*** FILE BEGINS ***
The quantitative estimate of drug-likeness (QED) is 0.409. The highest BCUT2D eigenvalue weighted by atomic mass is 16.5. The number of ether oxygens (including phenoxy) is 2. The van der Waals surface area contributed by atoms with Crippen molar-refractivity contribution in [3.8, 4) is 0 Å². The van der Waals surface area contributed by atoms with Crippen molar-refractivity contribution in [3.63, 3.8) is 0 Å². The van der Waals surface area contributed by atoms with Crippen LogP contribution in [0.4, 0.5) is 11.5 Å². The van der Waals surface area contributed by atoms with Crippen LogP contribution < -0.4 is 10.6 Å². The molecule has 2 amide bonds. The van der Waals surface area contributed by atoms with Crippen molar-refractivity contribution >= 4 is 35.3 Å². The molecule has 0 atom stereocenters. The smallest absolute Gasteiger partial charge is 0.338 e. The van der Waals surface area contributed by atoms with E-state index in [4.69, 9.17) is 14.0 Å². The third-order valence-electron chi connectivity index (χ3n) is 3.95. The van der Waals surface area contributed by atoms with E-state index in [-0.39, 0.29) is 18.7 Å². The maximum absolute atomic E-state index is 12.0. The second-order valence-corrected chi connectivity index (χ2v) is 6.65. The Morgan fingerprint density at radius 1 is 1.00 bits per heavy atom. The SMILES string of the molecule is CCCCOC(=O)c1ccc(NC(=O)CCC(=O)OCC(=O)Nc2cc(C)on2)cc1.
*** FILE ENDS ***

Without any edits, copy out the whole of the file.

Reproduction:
The quantitative estimate of drug-likeness (QED) is 0.409. The highest BCUT2D eigenvalue weighted by atomic mass is 16.5. The number of ether oxygens (including phenoxy) is 2. The van der Waals surface area contributed by atoms with Crippen molar-refractivity contribution in [3.8, 4) is 0 Å². The van der Waals surface area contributed by atoms with Crippen molar-refractivity contribution in [3.63, 3.8) is 0 Å². The van der Waals surface area contributed by atoms with Crippen LogP contribution in [0.4, 0.5) is 11.5 Å². The van der Waals surface area contributed by atoms with Crippen LogP contribution < -0.4 is 10.6 Å². The molecule has 2 amide bonds. The van der Waals surface area contributed by atoms with Crippen molar-refractivity contribution >= 4 is 35.3 Å². The molecule has 0 atom stereocenters. The smallest absolute Gasteiger partial charge is 0.338 e. The van der Waals surface area contributed by atoms with E-state index in [4.69, 9.17) is 14.0 Å². The third-order valence-electron chi connectivity index (χ3n) is 3.95. The van der Waals surface area contributed by atoms with E-state index in [-0.39, 0.29) is 18.7 Å². The maximum absolute atomic E-state index is 12.0. The second-order valence-corrected chi connectivity index (χ2v) is 6.65. The Morgan fingerprint density at radius 1 is 1.00 bits per heavy atom. The SMILES string of the molecule is CCCCOC(=O)c1ccc(NC(=O)CCC(=O)OCC(=O)Nc2cc(C)on2)cc1.